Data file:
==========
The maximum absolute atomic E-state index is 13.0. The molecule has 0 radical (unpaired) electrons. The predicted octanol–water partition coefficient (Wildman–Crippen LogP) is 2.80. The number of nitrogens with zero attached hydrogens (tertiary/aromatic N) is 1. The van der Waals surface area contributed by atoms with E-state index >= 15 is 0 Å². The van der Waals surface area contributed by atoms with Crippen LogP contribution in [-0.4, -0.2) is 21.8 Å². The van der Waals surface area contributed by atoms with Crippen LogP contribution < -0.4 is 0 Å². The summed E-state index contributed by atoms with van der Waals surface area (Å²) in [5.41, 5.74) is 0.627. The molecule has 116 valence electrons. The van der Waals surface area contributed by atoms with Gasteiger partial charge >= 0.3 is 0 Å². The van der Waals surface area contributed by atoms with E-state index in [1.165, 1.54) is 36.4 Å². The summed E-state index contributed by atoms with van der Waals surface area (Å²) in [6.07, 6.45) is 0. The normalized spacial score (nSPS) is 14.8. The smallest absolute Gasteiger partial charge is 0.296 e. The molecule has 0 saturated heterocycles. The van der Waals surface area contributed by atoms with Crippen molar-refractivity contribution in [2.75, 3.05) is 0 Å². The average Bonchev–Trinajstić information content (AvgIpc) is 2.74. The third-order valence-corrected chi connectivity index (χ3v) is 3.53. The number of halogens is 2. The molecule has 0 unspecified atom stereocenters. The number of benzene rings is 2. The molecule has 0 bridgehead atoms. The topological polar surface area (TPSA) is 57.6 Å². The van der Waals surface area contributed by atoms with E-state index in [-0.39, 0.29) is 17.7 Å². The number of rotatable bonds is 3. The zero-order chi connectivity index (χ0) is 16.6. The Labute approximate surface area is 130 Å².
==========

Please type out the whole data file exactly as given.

The maximum absolute atomic E-state index is 13.0. The molecule has 0 radical (unpaired) electrons. The predicted octanol–water partition coefficient (Wildman–Crippen LogP) is 2.80. The number of nitrogens with zero attached hydrogens (tertiary/aromatic N) is 1. The van der Waals surface area contributed by atoms with E-state index >= 15 is 0 Å². The van der Waals surface area contributed by atoms with Crippen LogP contribution in [-0.4, -0.2) is 21.8 Å². The van der Waals surface area contributed by atoms with Crippen LogP contribution < -0.4 is 0 Å². The summed E-state index contributed by atoms with van der Waals surface area (Å²) in [5.41, 5.74) is 0.627. The molecule has 116 valence electrons. The van der Waals surface area contributed by atoms with Gasteiger partial charge >= 0.3 is 0 Å². The van der Waals surface area contributed by atoms with E-state index in [1.165, 1.54) is 36.4 Å². The summed E-state index contributed by atoms with van der Waals surface area (Å²) in [6.07, 6.45) is 0. The normalized spacial score (nSPS) is 14.8. The smallest absolute Gasteiger partial charge is 0.296 e. The molecule has 0 saturated heterocycles. The van der Waals surface area contributed by atoms with Crippen molar-refractivity contribution in [2.75, 3.05) is 0 Å². The average Bonchev–Trinajstić information content (AvgIpc) is 2.74. The third-order valence-corrected chi connectivity index (χ3v) is 3.53. The number of halogens is 2. The molecule has 0 unspecified atom stereocenters. The number of benzene rings is 2. The molecule has 0 bridgehead atoms. The topological polar surface area (TPSA) is 57.6 Å². The van der Waals surface area contributed by atoms with E-state index in [-0.39, 0.29) is 17.7 Å². The number of rotatable bonds is 3. The zero-order chi connectivity index (χ0) is 16.6. The Labute approximate surface area is 130 Å².